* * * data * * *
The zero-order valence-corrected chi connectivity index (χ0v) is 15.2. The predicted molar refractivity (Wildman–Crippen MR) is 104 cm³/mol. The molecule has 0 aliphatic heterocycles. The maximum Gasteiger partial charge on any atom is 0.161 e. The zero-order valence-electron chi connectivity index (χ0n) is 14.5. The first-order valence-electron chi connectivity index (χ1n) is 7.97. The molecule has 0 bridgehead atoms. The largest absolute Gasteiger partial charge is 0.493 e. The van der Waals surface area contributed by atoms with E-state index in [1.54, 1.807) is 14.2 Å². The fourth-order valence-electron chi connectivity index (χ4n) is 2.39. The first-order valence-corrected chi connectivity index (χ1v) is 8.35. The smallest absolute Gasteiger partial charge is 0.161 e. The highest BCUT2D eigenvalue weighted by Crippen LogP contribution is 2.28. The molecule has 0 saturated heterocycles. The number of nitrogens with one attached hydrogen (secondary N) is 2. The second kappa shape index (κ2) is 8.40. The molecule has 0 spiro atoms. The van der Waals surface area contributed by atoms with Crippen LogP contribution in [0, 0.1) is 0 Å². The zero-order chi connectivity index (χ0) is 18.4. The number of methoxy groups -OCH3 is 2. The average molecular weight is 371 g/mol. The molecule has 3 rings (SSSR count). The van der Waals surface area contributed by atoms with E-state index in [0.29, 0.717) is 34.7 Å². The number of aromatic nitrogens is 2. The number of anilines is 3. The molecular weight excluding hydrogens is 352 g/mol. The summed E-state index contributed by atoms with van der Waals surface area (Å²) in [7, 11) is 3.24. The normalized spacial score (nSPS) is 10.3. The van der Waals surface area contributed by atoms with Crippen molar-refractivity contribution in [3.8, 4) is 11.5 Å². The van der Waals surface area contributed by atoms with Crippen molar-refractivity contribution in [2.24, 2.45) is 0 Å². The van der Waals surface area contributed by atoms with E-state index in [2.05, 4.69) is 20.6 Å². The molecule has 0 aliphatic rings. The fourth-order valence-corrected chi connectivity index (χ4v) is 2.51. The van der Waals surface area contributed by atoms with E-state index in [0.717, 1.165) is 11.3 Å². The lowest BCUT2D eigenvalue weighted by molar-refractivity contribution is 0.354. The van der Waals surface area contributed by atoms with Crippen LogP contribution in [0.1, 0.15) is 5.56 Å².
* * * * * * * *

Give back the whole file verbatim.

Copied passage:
The zero-order valence-corrected chi connectivity index (χ0v) is 15.2. The predicted molar refractivity (Wildman–Crippen MR) is 104 cm³/mol. The molecule has 0 aliphatic heterocycles. The maximum Gasteiger partial charge on any atom is 0.161 e. The zero-order valence-electron chi connectivity index (χ0n) is 14.5. The first-order valence-electron chi connectivity index (χ1n) is 7.97. The molecule has 0 bridgehead atoms. The largest absolute Gasteiger partial charge is 0.493 e. The van der Waals surface area contributed by atoms with E-state index in [1.54, 1.807) is 14.2 Å². The fourth-order valence-electron chi connectivity index (χ4n) is 2.39. The first-order valence-corrected chi connectivity index (χ1v) is 8.35. The smallest absolute Gasteiger partial charge is 0.161 e. The highest BCUT2D eigenvalue weighted by Crippen LogP contribution is 2.28. The molecule has 0 saturated heterocycles. The number of nitrogens with one attached hydrogen (secondary N) is 2. The second kappa shape index (κ2) is 8.40. The molecule has 0 spiro atoms. The van der Waals surface area contributed by atoms with Crippen LogP contribution in [0, 0.1) is 0 Å². The zero-order chi connectivity index (χ0) is 18.4. The number of methoxy groups -OCH3 is 2. The average molecular weight is 371 g/mol. The molecule has 3 rings (SSSR count). The van der Waals surface area contributed by atoms with E-state index in [0.29, 0.717) is 34.7 Å². The number of aromatic nitrogens is 2. The number of anilines is 3. The molecular weight excluding hydrogens is 352 g/mol. The summed E-state index contributed by atoms with van der Waals surface area (Å²) in [7, 11) is 3.24. The normalized spacial score (nSPS) is 10.3. The van der Waals surface area contributed by atoms with Crippen molar-refractivity contribution in [3.8, 4) is 11.5 Å². The van der Waals surface area contributed by atoms with Crippen molar-refractivity contribution in [2.24, 2.45) is 0 Å². The van der Waals surface area contributed by atoms with E-state index in [2.05, 4.69) is 20.6 Å². The molecule has 0 aliphatic rings. The fourth-order valence-corrected chi connectivity index (χ4v) is 2.51. The van der Waals surface area contributed by atoms with E-state index in [0.717, 1.165) is 11.3 Å². The lowest BCUT2D eigenvalue weighted by molar-refractivity contribution is 0.354. The van der Waals surface area contributed by atoms with Crippen LogP contribution in [0.1, 0.15) is 5.56 Å².